Quinn also favors expanding high-speed broadband Internet to rural areas, extending marriage and other rights to gay and lesbian couples and establishing a public option for health insurance. To deal with the state’s burgeoning prison population, Quinn wants more reasonable sentencing, boot camps and more job training to keep inmates from returning to prison. He also cites a commitment to the environment with green jobs and his plans to court developers of wind power, ethanol, biodiesel and cleaner coal. No one – not even Green Party candidate Rich Whitney – is going to “out-green” Pat Quinn, the governor says matter-of-factly.

Despite Quinn’s populist appeal, one recent opinion poll shows bad news for the governor. An Aug. 18 poll by Public Policy Polling says Quinn’s popularity among likely voters trails Brady’s by nine percentage points – 30 to 39 respectively. The same poll showed that only 40 percent of Democrats approve of the job Quinn is doing as governor and more than a quarter disapprove, while only 17 percent of independent voters approve and 60 percent disapprove. Among African Americans, traditionally a strong Democratic voting bloc in Chicago, Quinn has only 22 percent approval. Quinn’s fundraising also lags behind Brady’s, with Quinn holding about $1.6 million in the bank to Brady’s $2.3 million.

Quinn answered questions from students at Springfield’s Jefferson Middle School in March after proposing a one percentage point increase to the income tax to help pay for education.

However, Charlie Wheeler says Quinn isn’t beaten yet.

 “Who knows what will happen between now and then?” Wheeler says. “Illinois is still basically a Democrat state. The poll results don’t say folks are going over to the Tea Party. It just says that Democrats are crying in their beer. Pragmatic people know they have to work at the grassroots level to identify voters and get them to the polls.”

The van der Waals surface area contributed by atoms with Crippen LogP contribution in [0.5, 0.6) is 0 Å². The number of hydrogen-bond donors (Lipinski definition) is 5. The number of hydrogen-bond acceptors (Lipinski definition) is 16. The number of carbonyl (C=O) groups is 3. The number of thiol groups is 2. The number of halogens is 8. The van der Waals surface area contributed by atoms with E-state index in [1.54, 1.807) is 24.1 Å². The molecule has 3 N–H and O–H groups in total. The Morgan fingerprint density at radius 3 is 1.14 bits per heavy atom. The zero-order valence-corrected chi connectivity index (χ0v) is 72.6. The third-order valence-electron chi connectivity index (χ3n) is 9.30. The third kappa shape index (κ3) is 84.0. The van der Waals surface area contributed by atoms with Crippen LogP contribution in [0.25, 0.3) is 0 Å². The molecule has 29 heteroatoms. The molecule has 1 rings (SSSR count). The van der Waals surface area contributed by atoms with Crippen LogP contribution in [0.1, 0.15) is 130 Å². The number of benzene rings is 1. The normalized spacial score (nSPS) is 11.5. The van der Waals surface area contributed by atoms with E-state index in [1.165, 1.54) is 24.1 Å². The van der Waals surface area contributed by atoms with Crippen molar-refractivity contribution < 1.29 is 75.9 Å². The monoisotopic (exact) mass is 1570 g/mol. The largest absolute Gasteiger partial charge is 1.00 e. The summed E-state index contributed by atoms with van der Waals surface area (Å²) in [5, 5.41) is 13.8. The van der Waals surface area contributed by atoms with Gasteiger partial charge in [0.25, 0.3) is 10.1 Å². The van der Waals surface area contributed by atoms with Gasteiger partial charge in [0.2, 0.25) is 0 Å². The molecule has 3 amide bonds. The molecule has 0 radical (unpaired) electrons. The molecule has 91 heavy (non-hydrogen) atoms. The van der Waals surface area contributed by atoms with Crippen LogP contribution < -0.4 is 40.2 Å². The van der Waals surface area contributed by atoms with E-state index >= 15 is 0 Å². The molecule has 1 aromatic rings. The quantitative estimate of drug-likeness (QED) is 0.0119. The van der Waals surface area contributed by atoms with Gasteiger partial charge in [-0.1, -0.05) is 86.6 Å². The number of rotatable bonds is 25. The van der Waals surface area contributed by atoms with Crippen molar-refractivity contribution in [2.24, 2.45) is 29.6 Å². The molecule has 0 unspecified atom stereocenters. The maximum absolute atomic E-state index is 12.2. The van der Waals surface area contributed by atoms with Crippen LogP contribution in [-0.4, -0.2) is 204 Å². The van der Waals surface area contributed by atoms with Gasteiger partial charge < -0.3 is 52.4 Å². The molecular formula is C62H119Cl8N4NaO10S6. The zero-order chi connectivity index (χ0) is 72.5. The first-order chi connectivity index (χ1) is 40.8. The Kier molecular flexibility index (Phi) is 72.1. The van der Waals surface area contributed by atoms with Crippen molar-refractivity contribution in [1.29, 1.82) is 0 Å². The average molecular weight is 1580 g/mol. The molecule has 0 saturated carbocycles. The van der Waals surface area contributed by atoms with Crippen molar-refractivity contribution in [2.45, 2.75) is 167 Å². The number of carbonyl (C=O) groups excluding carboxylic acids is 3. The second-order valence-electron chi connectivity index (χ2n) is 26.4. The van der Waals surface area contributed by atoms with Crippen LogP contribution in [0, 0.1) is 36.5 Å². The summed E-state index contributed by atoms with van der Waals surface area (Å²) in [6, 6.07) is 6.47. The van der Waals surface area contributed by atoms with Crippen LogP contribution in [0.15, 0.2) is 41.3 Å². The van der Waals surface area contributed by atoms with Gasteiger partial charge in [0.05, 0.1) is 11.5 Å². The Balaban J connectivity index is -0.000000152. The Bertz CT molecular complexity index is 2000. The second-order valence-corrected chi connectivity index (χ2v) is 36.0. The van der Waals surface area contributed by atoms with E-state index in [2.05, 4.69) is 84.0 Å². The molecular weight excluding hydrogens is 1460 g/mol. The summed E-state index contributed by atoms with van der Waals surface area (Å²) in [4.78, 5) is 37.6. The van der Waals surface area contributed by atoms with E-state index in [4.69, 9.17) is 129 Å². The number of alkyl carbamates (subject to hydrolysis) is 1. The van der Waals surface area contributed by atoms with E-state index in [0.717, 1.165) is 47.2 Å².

Because of an estimated $9.9 billion revenue shortfall and in lieu of his proposed one percentage point increase to the income tax, the governor has made widespread, unpopular cuts to education, social programs and health care — areas that rely heavily on state funding and comprise most of the state’s budget. Quinn deals with an outdated tax system in which revenue growth has not kept pace with inflation, and that means the state’s ever-growing responsibilities are paid for with dollars of ever-decreasing value. Incidentally, the bipartisan Center for Tax and Budget Accountability says Illinois is one of the lowest-spending, lowest-taxing states in the nation. Sen. Brady, meanwhile, decries the evils of tax increases and says he will eliminate the $9.9 billion deficit in one year with statewide cuts on which he won’t elaborate.

“Quinn isn’t my first choice, but he’s better than Brady,” Wheeler says. “What he [Brady] says about cutting spending to balance the budget suggests he is either not telling the truth, or he wasn’t paying attention all those years in the Senate. For someone to suggest you can balance the budget in a year by cutting 10 percent, the math just doesn’t work.”